By Stefanie Jackson – The Northampton school board has written its wish list for state funding in 2020, and money for competitive teacher salaries, called the Cost of Competing Adjustment (COCA), is the top priority, Superintendent Eddie Lawrence said Sept. 12.
“If Accomack’s pushing for it, we need to push for it, too, because if they get it and we don’t, it’s going to put us at a disadvantage forever,” he said.
COCA was created for northern Virginia counties that compete with the Washington, D.C., area for teachers and school staff.
COCA is “the easiest way for us to be competitive with teacher pay. I don’t think it’s going to happen,” Lawrence cautioned.
But the Eastern Shore still has a chance to receive COCA. “Accomack really has a great case” for it “because they’re bordering the richest county in Maryland, because of Ocean City,” he said.
In Northampton, “our contention will be … if you give it to Accomack and don’t give it to us, it will destroy us,” Lawrence said.
Accomack and Northampton have a better chance of getting COCA by submitting a joint application, since Northampton has a higher, more burdensome real estate tax rate, he added.
The second priority is finding alternative funding for increasing teacher pay in the event that Northampton doesn’t qualify for COCA.
At-Risk Add-On funds are third on the list. The At-Risk Add-On program began in 1993, after a commission appointed by Virginia’s governor discovered that the cost to educate at-risk students exceeded the funding received by school divisions that serve those students.
The amount of At-Risk Add-On funds a school division receives is based on the percentage of students who qualify for free lunch. A student qualifies for the National Free Lunch Program if his family’s household income is near or below the federal poverty level.
(The National School Lunch Program, in which only students who qualify for the program receive free lunch, should not be confused with the Community Eligibility Provision, in which all students receive free lunch based on the percentage of students who qualify. Both programs are funded by the U.S. Department of Agriculture.)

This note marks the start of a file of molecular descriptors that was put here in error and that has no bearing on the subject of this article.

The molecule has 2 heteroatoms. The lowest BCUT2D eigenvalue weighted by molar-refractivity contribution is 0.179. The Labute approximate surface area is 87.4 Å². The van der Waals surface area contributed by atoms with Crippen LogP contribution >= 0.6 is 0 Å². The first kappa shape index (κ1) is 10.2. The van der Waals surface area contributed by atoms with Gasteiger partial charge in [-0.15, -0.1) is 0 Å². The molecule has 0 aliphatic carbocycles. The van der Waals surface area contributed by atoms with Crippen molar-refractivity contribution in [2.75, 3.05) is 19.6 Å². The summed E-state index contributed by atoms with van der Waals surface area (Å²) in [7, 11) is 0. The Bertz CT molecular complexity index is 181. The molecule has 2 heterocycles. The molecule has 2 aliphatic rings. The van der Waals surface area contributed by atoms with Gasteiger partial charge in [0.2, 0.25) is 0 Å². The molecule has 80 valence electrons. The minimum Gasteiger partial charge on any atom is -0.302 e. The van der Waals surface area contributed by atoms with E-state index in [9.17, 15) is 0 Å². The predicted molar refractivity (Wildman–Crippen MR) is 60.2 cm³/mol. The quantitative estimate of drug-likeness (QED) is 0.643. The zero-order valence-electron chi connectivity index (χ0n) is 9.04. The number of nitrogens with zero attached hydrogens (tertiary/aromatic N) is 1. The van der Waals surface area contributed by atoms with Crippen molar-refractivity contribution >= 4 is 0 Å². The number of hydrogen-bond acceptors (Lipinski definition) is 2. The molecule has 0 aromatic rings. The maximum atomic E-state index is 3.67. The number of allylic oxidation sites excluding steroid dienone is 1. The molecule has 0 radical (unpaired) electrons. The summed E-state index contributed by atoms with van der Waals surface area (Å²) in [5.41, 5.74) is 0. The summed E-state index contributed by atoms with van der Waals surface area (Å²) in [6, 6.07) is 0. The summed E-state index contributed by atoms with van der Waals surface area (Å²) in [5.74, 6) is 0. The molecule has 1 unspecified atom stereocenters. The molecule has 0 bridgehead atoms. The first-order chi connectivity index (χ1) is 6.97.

The Northampton school division will ask state legislators to increase the percentage by which the At-Risk Add-On program funds schools in high-poverty areas.
School divisions welcome At-Risk Add-On funds because they are “much more flexible, with fewer strings attached,” Lawrence said.
During the Great Recession, Virginia legislators limited the number of school support staff that the state funds. The Northampton school division’s fourth legislative priority is urging the General Assembly to lift the cap, giving public schools more funding for personnel such as social workers and guidance counselors.
The fifth priority is seeking what Lawrence called an “enrollment decline allocation” – assistance for school divisions in which the number of students is dropping, but not enough to cut teachers and other staff.
Previously, schools received this additional funding based on the “10-10-10” rule: a school must have 10,000 or fewer students and have experienced a population decline of at least 10% within a 10-year period.
School board member Nancy Proto suggested adding a sixth priority, requesting that the Virginia Department of Education amend its Standards of Quality to lower the required ratio of school staff to students, meaning school divisions could hire more staff to serve student needs and get more state funding for those positions. Her peers agreed.
Chief Financial Officer Brook Thomas noted the Northampton school division could get the extra funding without hiring more people, because it already exceeds Standards of Quality school staffing requirements.
“It doesn’t change your staffing as much as it changes the state’s share of the funding for the staffing you already have.”